A Web Developer’s New Best Friend is the AI Wai… Related Posts Why Tech Companies Need Simpler Terms of Servic… The new feature is significant because up till now, Pachube had mostly been a “pull” service. Developers could freely send data to the Pachube system, but in order to get it out they had to repeatedly poll (i.e. “pull”) the system to discover changes. Now with triggers, applications built on top of Pachube can immediately act on data and send out new data to remote devices, actuators and buildings. The company states that this is “what a “patchbay” should be!”Pachube claims that the notification feature will “take Pachube to a whole new level.” It gives the following scenario as one example use of triggers:“You might build an alarm system: put a trigger on a datastream that measures temperature in your home and, when the temperature exceeds a certain amount, have it send you an SMS, switch on a alarm light in your office and switch off the heating system in your home.”In effect, triggers make Pachube a much more powerful system. Previously Pachube had been mostly a storage device, where Internet of Things data could be uploaded. Now Pachube developers will be able to push data in real-time back to real world devices, which significantly increases its potential functionality. Plus of course this is yet another example of the Real-Time Web in action!Usman Haque also told us that Pachube has been predominantly a developer tool up to now, with a lot of experimentation happening. That will still be the case for the foreseeable future, as Internet of Things is far from being a mainstream activity. The full 3-Part series on Pachube:Pachube Adds Real-Time Notifications – More Power to The Internet of ThingsApplications From The Internet of Things – An Analysis of PachubeBusiness Models of The Internet of Things – An Analysis of Pachube’s Open Source Platform Earlier this year we profiled Pachube, (pronounced “PATCH-bay”), a service which stores and shares real-time sensor data from objects, devices, buildings and environments. The uses for Pachube are only beginning to be discovered in 2009, but for example it could in future power automation of lighting and alarm systems in your home. The Internet of Things is one of ReadWriteWeb’s top 5 trends of 2009; and Pachube is a leading startup in this space. I spoke to Pachube founder Usman Haque recently, to find out about their new notifications feature. In this 3-part series, we will explain the new feature and explore where Pachube is headed.In its announcement, Pachube calls the new notifications feature “triggers,” although it also calls them “webhooks.” As the term ‘trigger’ suggests, it is a feature that causes a specific action in external applications or devices. The company explains that triggers will enable Pachube datastreams to “plug into and provoke (i.e. trigger) remote actuators, devices, scripts, buildings, etc.” 8 Best WordPress Hosting Solutions on the Market Tags:#Internet of Things#NYT#Product Reviews#web richard macmanus Top Reasons to Go With Managed WordPress Hosting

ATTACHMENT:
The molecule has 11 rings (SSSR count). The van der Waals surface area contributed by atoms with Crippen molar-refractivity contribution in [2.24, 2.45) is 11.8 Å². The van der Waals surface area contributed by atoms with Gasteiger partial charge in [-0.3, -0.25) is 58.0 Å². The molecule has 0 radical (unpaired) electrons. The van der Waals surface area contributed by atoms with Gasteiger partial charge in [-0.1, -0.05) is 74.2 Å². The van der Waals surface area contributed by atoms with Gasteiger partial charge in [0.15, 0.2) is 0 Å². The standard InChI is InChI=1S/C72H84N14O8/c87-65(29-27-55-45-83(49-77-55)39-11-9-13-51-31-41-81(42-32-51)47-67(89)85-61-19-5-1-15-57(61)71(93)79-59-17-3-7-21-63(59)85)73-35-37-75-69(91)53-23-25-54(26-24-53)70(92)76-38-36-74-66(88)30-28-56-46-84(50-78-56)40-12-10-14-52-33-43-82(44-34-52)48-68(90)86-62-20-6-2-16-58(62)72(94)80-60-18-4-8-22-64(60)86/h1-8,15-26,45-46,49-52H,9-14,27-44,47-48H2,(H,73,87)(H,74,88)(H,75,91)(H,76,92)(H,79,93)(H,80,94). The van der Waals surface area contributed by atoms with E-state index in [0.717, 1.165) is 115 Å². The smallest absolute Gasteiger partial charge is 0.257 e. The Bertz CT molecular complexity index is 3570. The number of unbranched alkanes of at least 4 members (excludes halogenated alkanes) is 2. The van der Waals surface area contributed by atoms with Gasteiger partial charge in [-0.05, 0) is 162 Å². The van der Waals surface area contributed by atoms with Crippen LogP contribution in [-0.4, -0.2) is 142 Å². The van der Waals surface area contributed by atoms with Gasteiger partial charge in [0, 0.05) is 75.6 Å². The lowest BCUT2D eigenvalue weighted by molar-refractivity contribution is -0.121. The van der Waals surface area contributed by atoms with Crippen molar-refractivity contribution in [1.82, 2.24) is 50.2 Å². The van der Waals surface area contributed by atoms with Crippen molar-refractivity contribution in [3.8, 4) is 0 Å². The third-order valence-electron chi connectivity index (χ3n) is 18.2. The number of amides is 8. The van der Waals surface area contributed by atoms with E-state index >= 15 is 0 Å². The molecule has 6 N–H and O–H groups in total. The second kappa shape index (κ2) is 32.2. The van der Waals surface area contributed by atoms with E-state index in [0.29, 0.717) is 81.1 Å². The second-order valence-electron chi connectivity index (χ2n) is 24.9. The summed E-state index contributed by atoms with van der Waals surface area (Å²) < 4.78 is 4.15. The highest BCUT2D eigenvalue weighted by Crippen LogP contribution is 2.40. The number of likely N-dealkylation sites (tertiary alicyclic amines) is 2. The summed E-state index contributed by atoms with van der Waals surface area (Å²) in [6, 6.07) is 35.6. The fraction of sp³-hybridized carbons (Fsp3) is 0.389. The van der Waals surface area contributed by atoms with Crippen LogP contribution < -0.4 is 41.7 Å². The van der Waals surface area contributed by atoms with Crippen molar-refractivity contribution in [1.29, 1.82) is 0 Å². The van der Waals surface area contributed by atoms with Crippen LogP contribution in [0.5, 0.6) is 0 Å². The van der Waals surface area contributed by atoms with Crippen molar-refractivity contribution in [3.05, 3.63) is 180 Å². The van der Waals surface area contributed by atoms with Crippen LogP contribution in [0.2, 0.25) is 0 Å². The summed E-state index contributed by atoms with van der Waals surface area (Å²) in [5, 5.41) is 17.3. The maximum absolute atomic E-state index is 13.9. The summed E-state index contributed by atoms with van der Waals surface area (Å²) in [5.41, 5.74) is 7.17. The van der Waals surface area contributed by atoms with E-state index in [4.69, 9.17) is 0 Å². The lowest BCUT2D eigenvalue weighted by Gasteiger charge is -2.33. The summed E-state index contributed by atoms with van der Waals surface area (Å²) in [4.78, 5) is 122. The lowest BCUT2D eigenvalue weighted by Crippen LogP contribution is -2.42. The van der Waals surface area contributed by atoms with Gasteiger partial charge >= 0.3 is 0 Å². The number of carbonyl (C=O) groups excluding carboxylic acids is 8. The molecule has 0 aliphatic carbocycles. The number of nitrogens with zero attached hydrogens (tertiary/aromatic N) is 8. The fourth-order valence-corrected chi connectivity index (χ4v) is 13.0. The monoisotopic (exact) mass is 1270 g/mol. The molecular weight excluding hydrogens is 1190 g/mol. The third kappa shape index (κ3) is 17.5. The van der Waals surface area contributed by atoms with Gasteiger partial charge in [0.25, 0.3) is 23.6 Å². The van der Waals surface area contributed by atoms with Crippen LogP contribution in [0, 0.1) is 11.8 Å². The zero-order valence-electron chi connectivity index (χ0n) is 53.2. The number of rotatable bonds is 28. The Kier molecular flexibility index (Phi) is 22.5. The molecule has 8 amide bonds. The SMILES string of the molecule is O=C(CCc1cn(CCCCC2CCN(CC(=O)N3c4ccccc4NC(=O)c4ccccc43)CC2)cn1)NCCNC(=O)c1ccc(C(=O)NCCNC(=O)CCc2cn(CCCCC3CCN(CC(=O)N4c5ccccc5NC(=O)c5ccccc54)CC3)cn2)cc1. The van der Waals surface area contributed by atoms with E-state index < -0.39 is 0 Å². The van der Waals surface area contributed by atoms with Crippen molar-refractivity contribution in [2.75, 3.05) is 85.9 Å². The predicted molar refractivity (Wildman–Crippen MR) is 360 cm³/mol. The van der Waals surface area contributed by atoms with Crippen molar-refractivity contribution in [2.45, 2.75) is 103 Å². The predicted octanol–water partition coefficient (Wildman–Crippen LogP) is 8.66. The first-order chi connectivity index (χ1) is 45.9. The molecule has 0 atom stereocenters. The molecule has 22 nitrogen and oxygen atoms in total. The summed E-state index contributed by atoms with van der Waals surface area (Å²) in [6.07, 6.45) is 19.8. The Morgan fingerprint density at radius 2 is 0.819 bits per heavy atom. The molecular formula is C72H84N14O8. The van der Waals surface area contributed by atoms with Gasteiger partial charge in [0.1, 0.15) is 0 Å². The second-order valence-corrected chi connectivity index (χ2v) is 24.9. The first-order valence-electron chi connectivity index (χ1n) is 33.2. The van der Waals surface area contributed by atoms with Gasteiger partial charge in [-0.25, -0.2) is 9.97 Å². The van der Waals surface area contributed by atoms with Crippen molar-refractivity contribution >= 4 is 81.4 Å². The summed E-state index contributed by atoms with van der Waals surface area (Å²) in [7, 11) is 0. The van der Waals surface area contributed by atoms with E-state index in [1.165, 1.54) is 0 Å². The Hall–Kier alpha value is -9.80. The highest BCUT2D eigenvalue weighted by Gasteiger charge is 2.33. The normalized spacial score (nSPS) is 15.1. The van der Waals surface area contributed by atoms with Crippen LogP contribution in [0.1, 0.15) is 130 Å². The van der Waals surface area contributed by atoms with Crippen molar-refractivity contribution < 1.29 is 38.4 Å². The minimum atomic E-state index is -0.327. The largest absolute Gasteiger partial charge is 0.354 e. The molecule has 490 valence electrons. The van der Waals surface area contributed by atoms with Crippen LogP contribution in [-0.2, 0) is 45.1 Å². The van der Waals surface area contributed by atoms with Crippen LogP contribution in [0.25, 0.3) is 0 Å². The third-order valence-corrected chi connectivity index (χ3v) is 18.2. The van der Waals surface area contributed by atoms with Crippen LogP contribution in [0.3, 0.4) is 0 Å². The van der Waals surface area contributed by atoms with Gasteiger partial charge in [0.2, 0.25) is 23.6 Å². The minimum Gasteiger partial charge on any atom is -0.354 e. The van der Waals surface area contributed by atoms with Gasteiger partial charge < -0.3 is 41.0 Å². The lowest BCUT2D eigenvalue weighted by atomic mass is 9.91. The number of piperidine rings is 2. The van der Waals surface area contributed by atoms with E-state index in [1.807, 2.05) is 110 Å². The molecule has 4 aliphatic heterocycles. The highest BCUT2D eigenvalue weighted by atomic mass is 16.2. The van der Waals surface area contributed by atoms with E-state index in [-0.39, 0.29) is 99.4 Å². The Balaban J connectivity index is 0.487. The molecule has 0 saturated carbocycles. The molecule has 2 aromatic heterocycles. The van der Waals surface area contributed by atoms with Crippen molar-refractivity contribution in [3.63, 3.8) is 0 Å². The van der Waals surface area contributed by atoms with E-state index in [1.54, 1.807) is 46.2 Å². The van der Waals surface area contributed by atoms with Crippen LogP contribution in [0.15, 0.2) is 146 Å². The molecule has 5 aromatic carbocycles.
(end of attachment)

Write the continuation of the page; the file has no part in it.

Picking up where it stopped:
How to Meet the Demands of the Socially Conscio… scott gerber How Connected Communities Can Bolster Your Busi… Tags:#startups The concept of failure is all too familiar to founders today. It’s almost a mantra: Fail fast, fail often, fail early, fail cheap – sometimes, it seems like there are far more ways to fail than to succeed.But every once in a while, startups make a pivotal decision that creates an undeniable shortcut to the finish line. We asked eight successful entrepreneurs from the Young Entrepreneur Council (YEC) to share the single best decision they ever made with their startup. 1. Choose The Right Co-FounderPeople often liken a co-founder to a spouse: You spend more time with them than anyone else in your life, you have to be uncomfortably honest about difficult topics and, if all goes well, you stick together through thick and thin – or at least until a successful exit. I trust my co-founder completely and rely on her to provide a balancing perspective in all our important decisions. We’ve certainly made mistakes along the way, but we’ve borne the consequences of those mistakes together. We also genuinely enjoy spending time together, which makes the whole startup adventure a lot more fun! Our relationship has provided important business advantages since our clients, employees and investors can sense the mutual commitment we have to the company and each other. – Martina Welke, Zealyst 2. Get A Subscription At MixergyWhen we started our business in China, I noticed that many of the mistakes we made could have been easily avoided if we were surrounded by a community of entrepreneurs or mentors who could coach us or share their experiences before we went through the pain. Meeting them in person was impossible given none lived in China. I searched online for a community that would be able to share stories, conduct classes or give practical advice that would help our business. I came across Mixergy and, after watching three interviews, I signed up immediately. I can tell you the ten interviews/classes changed our business and my life. Mixergy gave me a place to generate new ideas and implement effective strategies, motivating me to continue fighting for financial freedom. – Derek Capo, Next Step China 3. Put Your People FirstThe best decisions we’ve made have revolved around people in almost every way. Great people make or break your startup, and bad hiring decisions can break it quickly. I feel like thus far we’ve made some great decisions around people. From my co-founder to early hires, everyone involved in Speek is here because they’re capable, passionate and willing to take a risk at some level to make Speek happen. – Danny Boice, Speek 4. Say ‘No’ To The Wrong ClientsEarly on, we discovered that clients who were not in alignment with our core values sapped 80% of our time and energy, leaving less room to amplify and scale what was working. Developing a process to weed out clients who were not in alignment and then empowering our staff to say “no” to those clients made room for us to say “yes” to the rights kinds of customers so we could serve them brilliantly and with joy. – Corey Blake, Round Table Companies 5. Find Underserved MarketsWe have always been opportunistic about finding markets that are underserved where we do not face entrenched competition. For example, in the early days, we focused on serving clean tech companies, first in San Francisco and now, in the last year, in LA. We aggressively pursue new markets and new opportunities. Because we commit ourselves to these new markets and put a lot of resources into them, we are able to get first-mover advantage and become the dominant player. – David Ehrenberg, Early Growth Financial Services 6. Do Your Own Market ResearchAt Star Toilet Paper, we have an obviously unique concept where there is no easy answer. That being said, in the beginning, my brother and I ensured that we did not outsource market research and business plan writing. We wanted to learn the ins and outs of our business and how we could enter the market. By doing this initial work ourselves (but making sure we let others do legal work effectively and ask questions when necessary), we understood our company like the back of our hand prior to entering the market. – Bryan Silverman, Star Toilet Paper 7. Focus Your Market & Prioritize SalesAs with most founders, we had ambitious plans but soon realized that to build market share, we needed to define “market” more carefully to demonstrate traction. Our initial goal was to launch in every physician’s office, but in some traditional industries like health care and education, no one wants to be the first to try new technology. On the other hand, they will speak with you once you have proven credibility. We chose one market, one product and one focus. This helped us lead the team toward one goal and march in one direction together before we started adding features and other offerings. Focusing on market share through one customer base and product also allowed us to prioritize selling, receiving feedback, iterating and selling again to align with market needs rather than just building beautiful products. – Shradha Agarwal, ContextMedia 8. Just StartI started. Sure, launching your own business can be a daunting task. There are a million reasons not to; you don’t have enough money, you’re current job is “secure,” the success rate of startups seems scary and so forth. But at the same time, if you don’t jump in, your success rate will be zilch. Plan carefully and think things through, but remember: You can’t learn to swim if you don’t get in the water. – Nicolas Gremion, Free-eBooks.net AI Will Empower Leaders, Not Replace Them Related Posts How to Cultivate the Skill of Being a Creative …